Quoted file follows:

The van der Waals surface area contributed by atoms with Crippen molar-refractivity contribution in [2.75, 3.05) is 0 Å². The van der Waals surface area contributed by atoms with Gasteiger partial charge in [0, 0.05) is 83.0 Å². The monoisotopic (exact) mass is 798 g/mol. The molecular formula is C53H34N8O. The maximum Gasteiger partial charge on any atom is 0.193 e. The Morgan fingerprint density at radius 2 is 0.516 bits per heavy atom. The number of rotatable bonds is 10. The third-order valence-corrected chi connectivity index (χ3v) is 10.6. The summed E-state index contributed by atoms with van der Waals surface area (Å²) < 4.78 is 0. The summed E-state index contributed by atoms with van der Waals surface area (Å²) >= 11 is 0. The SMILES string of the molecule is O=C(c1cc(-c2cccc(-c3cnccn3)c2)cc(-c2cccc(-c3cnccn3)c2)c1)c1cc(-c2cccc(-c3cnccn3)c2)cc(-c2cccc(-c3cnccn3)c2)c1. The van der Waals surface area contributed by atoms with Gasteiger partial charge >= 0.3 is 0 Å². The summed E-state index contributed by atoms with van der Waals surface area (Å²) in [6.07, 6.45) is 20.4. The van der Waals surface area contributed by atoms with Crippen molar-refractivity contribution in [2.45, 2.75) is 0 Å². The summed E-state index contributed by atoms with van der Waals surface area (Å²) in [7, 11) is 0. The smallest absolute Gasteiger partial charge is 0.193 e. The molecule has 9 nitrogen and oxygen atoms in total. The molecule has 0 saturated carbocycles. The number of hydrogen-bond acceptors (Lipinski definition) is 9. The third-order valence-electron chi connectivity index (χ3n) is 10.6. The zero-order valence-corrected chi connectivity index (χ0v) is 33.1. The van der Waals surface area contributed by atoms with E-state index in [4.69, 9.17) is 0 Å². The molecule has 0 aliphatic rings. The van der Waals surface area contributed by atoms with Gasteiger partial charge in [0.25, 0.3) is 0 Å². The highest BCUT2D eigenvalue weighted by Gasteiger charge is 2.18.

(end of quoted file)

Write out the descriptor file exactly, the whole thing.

The van der Waals surface area contributed by atoms with Crippen molar-refractivity contribution in [2.75, 3.05) is 0 Å². The van der Waals surface area contributed by atoms with Gasteiger partial charge in [0, 0.05) is 83.0 Å². The monoisotopic (exact) mass is 798 g/mol. The molecular formula is C53H34N8O. The maximum Gasteiger partial charge on any atom is 0.193 e. The Morgan fingerprint density at radius 2 is 0.516 bits per heavy atom. The number of rotatable bonds is 10. The third-order valence-corrected chi connectivity index (χ3v) is 10.6. The summed E-state index contributed by atoms with van der Waals surface area (Å²) < 4.78 is 0. The summed E-state index contributed by atoms with van der Waals surface area (Å²) >= 11 is 0. The SMILES string of the molecule is O=C(c1cc(-c2cccc(-c3cnccn3)c2)cc(-c2cccc(-c3cnccn3)c2)c1)c1cc(-c2cccc(-c3cnccn3)c2)cc(-c2cccc(-c3cnccn3)c2)c1. The van der Waals surface area contributed by atoms with Gasteiger partial charge >= 0.3 is 0 Å². The summed E-state index contributed by atoms with van der Waals surface area (Å²) in [6.07, 6.45) is 20.4. The van der Waals surface area contributed by atoms with Crippen molar-refractivity contribution in [2.45, 2.75) is 0 Å². The summed E-state index contributed by atoms with van der Waals surface area (Å²) in [7, 11) is 0. The smallest absolute Gasteiger partial charge is 0.193 e. The molecule has 9 nitrogen and oxygen atoms in total. The molecule has 0 saturated carbocycles. The number of hydrogen-bond acceptors (Lipinski definition) is 9. The third-order valence-electron chi connectivity index (χ3n) is 10.6. The zero-order valence-corrected chi connectivity index (χ0v) is 33.1. The van der Waals surface area contributed by atoms with E-state index in [4.69, 9.17) is 0 Å². The molecule has 0 aliphatic rings. The van der Waals surface area contributed by atoms with Gasteiger partial charge in [0.25, 0.3) is 0 Å². The highest BCUT2D eigenvalue weighted by Gasteiger charge is 2.18.